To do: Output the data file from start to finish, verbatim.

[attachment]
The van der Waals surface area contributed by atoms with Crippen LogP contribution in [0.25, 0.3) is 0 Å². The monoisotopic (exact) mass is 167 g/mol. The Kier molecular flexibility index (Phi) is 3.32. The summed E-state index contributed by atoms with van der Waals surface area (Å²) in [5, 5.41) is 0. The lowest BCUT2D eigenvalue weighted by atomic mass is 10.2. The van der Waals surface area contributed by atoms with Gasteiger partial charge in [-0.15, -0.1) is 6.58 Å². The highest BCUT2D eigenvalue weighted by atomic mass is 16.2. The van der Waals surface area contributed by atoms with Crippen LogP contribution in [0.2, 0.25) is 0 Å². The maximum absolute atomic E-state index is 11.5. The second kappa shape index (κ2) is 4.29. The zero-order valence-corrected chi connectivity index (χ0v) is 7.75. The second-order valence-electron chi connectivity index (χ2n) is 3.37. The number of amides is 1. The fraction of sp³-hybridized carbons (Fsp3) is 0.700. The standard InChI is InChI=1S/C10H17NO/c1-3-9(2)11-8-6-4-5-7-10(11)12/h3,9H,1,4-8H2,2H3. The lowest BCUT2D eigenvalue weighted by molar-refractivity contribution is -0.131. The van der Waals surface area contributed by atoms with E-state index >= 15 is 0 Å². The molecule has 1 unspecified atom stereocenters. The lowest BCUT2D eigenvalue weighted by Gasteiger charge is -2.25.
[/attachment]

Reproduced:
The van der Waals surface area contributed by atoms with Crippen LogP contribution in [0.25, 0.3) is 0 Å². The monoisotopic (exact) mass is 167 g/mol. The Kier molecular flexibility index (Phi) is 3.32. The summed E-state index contributed by atoms with van der Waals surface area (Å²) in [5, 5.41) is 0. The lowest BCUT2D eigenvalue weighted by atomic mass is 10.2. The van der Waals surface area contributed by atoms with Gasteiger partial charge in [-0.15, -0.1) is 6.58 Å². The highest BCUT2D eigenvalue weighted by atomic mass is 16.2. The van der Waals surface area contributed by atoms with Crippen LogP contribution in [0.2, 0.25) is 0 Å². The maximum absolute atomic E-state index is 11.5. The second kappa shape index (κ2) is 4.29. The zero-order valence-corrected chi connectivity index (χ0v) is 7.75. The second-order valence-electron chi connectivity index (χ2n) is 3.37. The number of amides is 1. The fraction of sp³-hybridized carbons (Fsp3) is 0.700. The standard InChI is InChI=1S/C10H17NO/c1-3-9(2)11-8-6-4-5-7-10(11)12/h3,9H,1,4-8H2,2H3. The lowest BCUT2D eigenvalue weighted by molar-refractivity contribution is -0.131. The van der Waals surface area contributed by atoms with E-state index >= 15 is 0 Å². The molecule has 1 unspecified atom stereocenters. The lowest BCUT2D eigenvalue weighted by Gasteiger charge is -2.25.